I did a series on what a #TrumpPresidency meant for education. As a result, I was invited to Washington D.C. to do a press briefing on the topic. While there was possibility for some good, four years later, not much has changed as a result of his presidency.
Now that Joe Biden is our president elect, it's time to take a look at what a Biden / Harris Presidency means. Here are some highlights of changes that may improve our public schools. Let's start with what there is no focus on.
No focus on:
Make sure teachers and students can work and learn in safe and healthy environments. Public school facilities received a grade of D+ from the American Society of Civil Engineers. In fact, each year the U.S. underfunds school infrastructure by $46 billion, resulting in thousands of schools that are outdated, unsafe, unfit, and – in some cases – making kids and educators sick. President Biden will include in federal infrastructure legislation funding specifically for improving public school buildings. First and foremost, these funds will be used to address health risks. Additional funds will be used to build cutting-edge, energy-efficient, innovative schools with technology and labs to prepare our students for the jobs of the future.
Safe, Healthy, & Innovative Schools
- Standardized tests
- College for ALL
Bravo! These were terrible ideas that existed under previous administrations. They stiffle innovative and individualized teaching and learning.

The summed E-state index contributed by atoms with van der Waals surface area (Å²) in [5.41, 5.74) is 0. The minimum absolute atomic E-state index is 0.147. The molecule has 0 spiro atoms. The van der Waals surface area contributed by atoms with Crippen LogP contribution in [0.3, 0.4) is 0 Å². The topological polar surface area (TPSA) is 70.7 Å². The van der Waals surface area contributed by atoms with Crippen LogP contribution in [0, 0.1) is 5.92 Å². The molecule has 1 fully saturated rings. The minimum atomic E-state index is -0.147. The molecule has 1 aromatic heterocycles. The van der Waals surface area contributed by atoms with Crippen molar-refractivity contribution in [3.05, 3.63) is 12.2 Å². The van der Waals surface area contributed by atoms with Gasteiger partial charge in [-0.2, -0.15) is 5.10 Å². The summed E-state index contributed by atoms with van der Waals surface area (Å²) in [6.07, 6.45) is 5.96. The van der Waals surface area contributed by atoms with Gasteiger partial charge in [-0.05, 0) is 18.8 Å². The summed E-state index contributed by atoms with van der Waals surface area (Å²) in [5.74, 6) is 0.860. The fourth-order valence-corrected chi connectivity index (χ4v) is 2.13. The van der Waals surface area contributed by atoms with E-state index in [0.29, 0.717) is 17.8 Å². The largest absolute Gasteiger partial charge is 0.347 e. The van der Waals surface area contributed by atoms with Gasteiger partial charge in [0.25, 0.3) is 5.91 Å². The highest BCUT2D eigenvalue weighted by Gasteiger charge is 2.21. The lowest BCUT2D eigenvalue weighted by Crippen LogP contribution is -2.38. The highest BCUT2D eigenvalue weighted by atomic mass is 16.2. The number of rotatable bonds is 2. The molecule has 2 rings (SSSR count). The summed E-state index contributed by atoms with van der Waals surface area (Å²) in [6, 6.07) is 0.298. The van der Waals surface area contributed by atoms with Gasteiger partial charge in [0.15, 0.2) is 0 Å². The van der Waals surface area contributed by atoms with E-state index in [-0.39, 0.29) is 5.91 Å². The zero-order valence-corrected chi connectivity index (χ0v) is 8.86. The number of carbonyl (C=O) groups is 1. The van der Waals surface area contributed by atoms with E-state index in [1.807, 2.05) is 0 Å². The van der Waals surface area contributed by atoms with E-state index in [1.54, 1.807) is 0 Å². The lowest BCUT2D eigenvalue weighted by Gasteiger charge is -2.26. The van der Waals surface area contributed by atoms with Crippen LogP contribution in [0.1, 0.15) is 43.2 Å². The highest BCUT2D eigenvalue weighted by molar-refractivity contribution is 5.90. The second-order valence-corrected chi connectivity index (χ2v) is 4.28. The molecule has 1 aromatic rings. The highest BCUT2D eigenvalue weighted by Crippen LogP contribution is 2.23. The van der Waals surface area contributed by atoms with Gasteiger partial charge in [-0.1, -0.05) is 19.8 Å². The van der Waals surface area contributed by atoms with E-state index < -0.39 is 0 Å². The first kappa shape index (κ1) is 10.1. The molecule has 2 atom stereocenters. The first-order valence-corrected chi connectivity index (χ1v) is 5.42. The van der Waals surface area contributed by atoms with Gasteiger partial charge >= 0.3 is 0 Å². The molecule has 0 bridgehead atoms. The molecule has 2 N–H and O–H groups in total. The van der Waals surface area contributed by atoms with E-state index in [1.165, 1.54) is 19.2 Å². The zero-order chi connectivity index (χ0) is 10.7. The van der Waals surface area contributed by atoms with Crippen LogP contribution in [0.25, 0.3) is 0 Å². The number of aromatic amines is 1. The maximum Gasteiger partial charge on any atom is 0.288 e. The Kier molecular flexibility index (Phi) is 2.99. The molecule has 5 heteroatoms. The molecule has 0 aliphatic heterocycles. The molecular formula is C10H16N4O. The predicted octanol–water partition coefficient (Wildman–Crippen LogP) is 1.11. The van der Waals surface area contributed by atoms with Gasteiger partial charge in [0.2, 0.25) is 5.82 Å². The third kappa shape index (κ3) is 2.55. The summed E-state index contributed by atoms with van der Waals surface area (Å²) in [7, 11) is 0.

Areas of focus:
Let's take a look at some needed areas of focus that Biden plans to implement.
Safe, Healthy, & Innovative Schools
Build Innovative Schools
Build the best, most innovative schools in the country in low-income communities and communities of color. Preparing our students for the workforce increasingly entails not only rigorous academics, but also problem-solving, collaboration, and technical skills. Biden will create a new competitive program challenging local communities to reinvent high school to meet these changing demands of work. This funding will be targeted first toward building the best schools in the country in low-income communities and communities of color.
Ensure middle and high schools prepare students for good jobs. Students who participate in high-quality career and technical education are more likely to graduate, earn industry credentials, enroll in college, and have higher rates of employment and higher earnings. Like the arts and music, vocational training can often engage students in school, encourage pride for creativity and making, and teach entrepreneurial skills. Yet, American high schools have largely given up on “shop classes” in order to meet measures of accountability. The Biden Administration will invest in school vocational training and partnerships between high schools, community colleges, and employers. These partnerships will create programs that allow students to earn an industry credential upon high school graduation, a credential that readies them for a good-paying career. Career and technical education can also be used to increase access to middle- and high- school courses in computer science so that students learn computational thinking and are prepared to lead in fields such as virtual reality and artificial intelligence.
Prepare Students for Good Jobs (even without college)
Improve teacher diversity. Research shows us the substantial and unique impact that teachers of color have on students of color. For example, for black students, having just one black teacher in elementary school reduces the probability of dropping out. Biden will support more innovative approaches to recruiting teachers of color, including supporting high school students in accessing dual-enrollment classes that give them an edge in teacher preparation programs, helping paraprofessionals work towards their teaching certificate, and working with historically black colleges and universities and other minority-serving institutions to recruit and prepare teachers.